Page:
Keyword: Life's Meaning
Quotes: 5 total.
Sorted by: Search Results (Descending)
|Words (count)||87||19 - 213|
|Search Results||24||10 - 40|
|Date (year)||1864||1828 - 1899|
• Aim Of Life Quotes 5 quotes
• All Life Is Quotes 41 quotes
• Enjoy Life Quotes 24 quotes
• Everything In Life Quotes 20 quotes
• Life As If Quotes 4 quotes
• Life Can Quotes 139 quotes
• Life Happen Quotes 8 quotes
• Life Has Meaning Quotes 5 quotes
• Life Is A Quotes 458 quotes
• Life Is A Gift Quotes 3 quotes
• Life Is A Struggle Quotes 6 quotes
• Life Is Beautiful Quotes 9 quotes
• Life Is But A Dream Quotes 8 quotes
• Life Is Hard Quotes 11 quotes
• Life Is Like Quotes 53 quotes
• Life Is Long Quotes 6 quotes
• Life Is Made Quotes 29 quotes
• Life Is Meaningless Quotes 5 quotes
• Life Is Not Quotes 172 quotes
• Life Is Not Fair Quotes 3 quotes
• Life Is Only Quotes 21 quotes
• Life Is Sacred Quotes 5 quotes
• Life Is Sad Quotes 5 quotes
• Life Is Short Quotes 23 quotes
• Life Is The Quotes 123 quotes
• Life Is Unfair Quotes 4 quotes
• Life Without Quotes 119 quotes
• Live Your Life Quotes 34 quotes
• Part Of Life Quotes 43 quotes
• To Live By Quotes 59 quotes
Everyone - pantheist, atheist, skeptic, polytheist - has to answer these questions: 'Where did I come from? What is life's meaning? How do I define right from wrong and what happens to me when I die?' Those are the fulcrum points of our existence.
Life's meaning has always eluded me and I guess it always will. But I love it just the same.
Two shall be born, the whole wide world apart, And speak in different tongues, and have no thought Each of the other's being; and have no heed; And these, o'er unknown seas to unknown lands Shall cross, escaping wreck, defying death; And, all unconsciously, shape every act to this one end: That one day out of darkness they shall meet And read life's meanings in each other's eyes.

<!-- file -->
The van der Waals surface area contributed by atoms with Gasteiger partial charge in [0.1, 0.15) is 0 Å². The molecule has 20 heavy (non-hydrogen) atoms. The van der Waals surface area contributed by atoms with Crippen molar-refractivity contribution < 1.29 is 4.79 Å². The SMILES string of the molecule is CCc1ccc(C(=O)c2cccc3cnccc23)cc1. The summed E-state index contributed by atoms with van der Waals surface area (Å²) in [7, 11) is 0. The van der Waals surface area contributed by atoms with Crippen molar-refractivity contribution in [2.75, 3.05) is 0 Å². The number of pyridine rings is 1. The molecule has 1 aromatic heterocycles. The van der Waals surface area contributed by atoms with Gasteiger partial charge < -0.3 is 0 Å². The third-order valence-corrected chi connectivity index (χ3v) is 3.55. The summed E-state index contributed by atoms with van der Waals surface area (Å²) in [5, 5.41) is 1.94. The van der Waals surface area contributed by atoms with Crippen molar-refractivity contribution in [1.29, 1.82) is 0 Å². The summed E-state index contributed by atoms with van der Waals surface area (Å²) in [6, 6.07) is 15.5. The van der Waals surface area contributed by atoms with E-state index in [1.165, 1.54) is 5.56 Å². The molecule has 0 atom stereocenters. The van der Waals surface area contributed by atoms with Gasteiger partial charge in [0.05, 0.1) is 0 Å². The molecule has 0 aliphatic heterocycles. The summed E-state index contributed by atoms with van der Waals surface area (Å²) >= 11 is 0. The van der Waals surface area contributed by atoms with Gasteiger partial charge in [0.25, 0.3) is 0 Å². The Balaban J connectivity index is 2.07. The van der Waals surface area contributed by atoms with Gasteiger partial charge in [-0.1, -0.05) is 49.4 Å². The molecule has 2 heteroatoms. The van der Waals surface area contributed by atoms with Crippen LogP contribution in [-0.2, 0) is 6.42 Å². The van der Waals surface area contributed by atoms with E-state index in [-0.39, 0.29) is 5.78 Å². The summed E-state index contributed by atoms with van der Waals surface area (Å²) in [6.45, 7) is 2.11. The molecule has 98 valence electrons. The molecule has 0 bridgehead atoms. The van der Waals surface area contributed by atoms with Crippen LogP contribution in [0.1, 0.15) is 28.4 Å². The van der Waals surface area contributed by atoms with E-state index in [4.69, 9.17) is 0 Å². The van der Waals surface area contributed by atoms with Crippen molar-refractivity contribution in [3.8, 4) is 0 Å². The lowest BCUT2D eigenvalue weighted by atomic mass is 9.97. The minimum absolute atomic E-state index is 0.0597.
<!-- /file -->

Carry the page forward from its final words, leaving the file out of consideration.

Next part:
No longer able to believe in the Church religion, whose falsehood they had detected, and incapable of accepting true Christian teaching, which denounced their whole manner of life, these rich and powerful people, stranded without any religious conception of life, involuntarily returned to that pagan view of things which places life's meaning in personal enjoyment. And then among the upper classes what is called the "Renaissance of science and art" took place, which was really not only a denial of every religion, but also an assertion that religion was unnecessary.
Every truth—if it really is truth—presents itself as universal, even if it is not the whole truth. If something is true, then it must be true for all people and at all times. Beyond this universality, however, people seek an absolute which might give to all their searching a meaning and an answer—something ultimate, which might serve as the ground of all things. In other words, they seek a final explanation, a supreme value, which refers to nothing beyond itself and which puts an end to all questioning. Hypotheses may fascinate, but they do not satisfy. Whether we admit it or not, there comes for everyone the moment when personal existence must be anchored to a truth recognized as final, a truth which confers a certitude no longer open to doubt.Through the centuries, philosophers have sought to discover and articulate such a truth, giving rise to various systems and schools of thought. But beyond philosophical systems, people seek in different ways to shape a “philosophy” of their own—in personal convictions and experiences, in traditions of family and culture, or in journeys in search of life's meaning under the guidance of a master. What inspires all of these is the desire to reach the certitude of truth and the certitude of its absolute value.